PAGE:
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First Edition Cycling News, July 21, 2008

Date published:
July 21, 2008, 1:00 BST
  • Stage video highlights and podcasts

    Article published:
    July 21, 2008, 0:00 BST
    By:
    Gregor Brown in Prato Nevoso

    Just can't get enough of the Tour? Well fear not because Cyclingnews has expanded its coverage once...

    Just can't get enough of the Tour? Well fear not because Cyclingnews has expanded its coverage once again this year to bring you video highlights of every stage plus daily podcasts courtesy of Bikeradar.com and Procycling magazine.

    Our video comes directly from Tour de France owners Amaury Sport Organisation (ASO), and will be online shortly after the finish of each stage. We've also got highlights from classic Tours of the past so click here to see the full archive.

    Check out the podcasts page in our Tour de France section for a full round-up of news and views from the Tour.

  • Barloworld team to continue under new name

    Claudio Corti (Barloworld manager)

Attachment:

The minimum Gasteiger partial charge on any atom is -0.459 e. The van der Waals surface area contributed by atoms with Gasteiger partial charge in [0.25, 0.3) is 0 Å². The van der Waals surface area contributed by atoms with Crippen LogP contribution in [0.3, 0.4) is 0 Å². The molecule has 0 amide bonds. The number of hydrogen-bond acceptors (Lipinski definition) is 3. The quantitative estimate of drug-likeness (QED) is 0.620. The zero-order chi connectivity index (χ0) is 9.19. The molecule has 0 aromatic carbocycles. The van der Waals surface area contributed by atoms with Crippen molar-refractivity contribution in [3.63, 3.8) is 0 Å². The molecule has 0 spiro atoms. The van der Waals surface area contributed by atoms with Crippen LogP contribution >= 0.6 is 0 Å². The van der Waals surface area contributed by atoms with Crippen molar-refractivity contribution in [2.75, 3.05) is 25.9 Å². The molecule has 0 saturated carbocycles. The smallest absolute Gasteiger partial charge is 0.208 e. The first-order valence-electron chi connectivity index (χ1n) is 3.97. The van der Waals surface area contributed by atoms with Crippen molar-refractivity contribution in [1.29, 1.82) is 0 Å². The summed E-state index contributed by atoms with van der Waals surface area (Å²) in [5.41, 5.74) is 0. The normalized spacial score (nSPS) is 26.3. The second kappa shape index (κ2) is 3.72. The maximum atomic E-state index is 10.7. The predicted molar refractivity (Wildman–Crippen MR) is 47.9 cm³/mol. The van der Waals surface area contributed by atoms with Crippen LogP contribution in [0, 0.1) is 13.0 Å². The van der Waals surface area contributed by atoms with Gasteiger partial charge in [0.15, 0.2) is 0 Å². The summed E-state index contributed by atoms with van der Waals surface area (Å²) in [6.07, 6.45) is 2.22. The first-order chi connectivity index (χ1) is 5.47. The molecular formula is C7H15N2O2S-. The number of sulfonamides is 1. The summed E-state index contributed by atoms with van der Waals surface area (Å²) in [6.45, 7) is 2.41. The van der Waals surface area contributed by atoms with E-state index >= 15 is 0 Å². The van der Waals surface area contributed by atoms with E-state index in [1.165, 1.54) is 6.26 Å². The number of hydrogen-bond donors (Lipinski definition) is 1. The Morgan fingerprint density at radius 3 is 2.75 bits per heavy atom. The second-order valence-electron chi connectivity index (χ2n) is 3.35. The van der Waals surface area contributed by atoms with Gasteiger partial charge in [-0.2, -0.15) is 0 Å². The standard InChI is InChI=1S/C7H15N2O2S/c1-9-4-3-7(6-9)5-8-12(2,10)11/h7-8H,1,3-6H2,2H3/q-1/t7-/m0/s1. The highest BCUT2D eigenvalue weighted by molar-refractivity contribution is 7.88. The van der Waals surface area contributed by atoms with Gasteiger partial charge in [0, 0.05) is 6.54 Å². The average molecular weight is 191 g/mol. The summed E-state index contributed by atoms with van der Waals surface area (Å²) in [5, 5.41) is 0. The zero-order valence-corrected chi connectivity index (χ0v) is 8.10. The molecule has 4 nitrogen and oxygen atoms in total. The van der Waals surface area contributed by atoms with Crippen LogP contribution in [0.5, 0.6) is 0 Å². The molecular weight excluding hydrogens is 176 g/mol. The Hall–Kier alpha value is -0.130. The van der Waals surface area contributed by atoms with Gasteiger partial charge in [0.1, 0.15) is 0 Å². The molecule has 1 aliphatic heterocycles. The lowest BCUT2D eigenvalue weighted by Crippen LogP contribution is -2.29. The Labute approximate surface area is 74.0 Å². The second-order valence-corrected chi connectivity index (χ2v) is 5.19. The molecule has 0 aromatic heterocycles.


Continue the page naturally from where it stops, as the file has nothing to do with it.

Article published:
    July 21, 2008, 0:00 BST
    By:
    Cycling News

    By Gregor Brown in Prato Nevoso Barloworld manager Claudio Corti aims to continue the team he took...

    By Gregor Brown in Prato Nevoso

    Barloworld manager Claudio Corti aims to continue the team he took over in 2006 despite title sponsor Barloworld pulling the plug following the failed doping test of Moisés Dueñas. "Barloworld does not want to be on the jersey anymore. They will not be on the jersey, but the organisation goes on," Corti told Cyclingnews Sunday morning in Embrun.

    French Gendarmerie escorted Dueñas out of the Tour de France the morning after the rest day in Pau when information leaked of his positive test for Erythropoietin (EPO), stemming from a test taken at stage four's time trial in Cholet. "It is a problem with the sport, when this mess can be created by just one person," Corti said. "Yesterday he admitted that he organised it all alone with a Spanish doctor and paid 2000 euro."

    Barloworld announced its departure as a sponsor Saturday. Following the Tour de France, it will no longer be on the team's jerseys or cars. "It is too bad because the team has always become better and better, both with its image and the riders' level," Corti added. "We will continue, and maybe even better."

    The good news is Corti will have financial support for his riders through to the end of 2009. Barloworld will fulfil its contract in an action similar to T-Mobile last year where general manager Bob Stapleton continued the T-Mobile Team, known as High Road, until he found title sponsor Columbia prior to the 2008 Tour. "The situation is definitely not easy, but Barloworld does not want to stay," said Corti. "It will be a little like [High Road]. Of course, it is just talk now and we need to sit down at a table and work out the details. They recognise it is not a problem with the management of the team."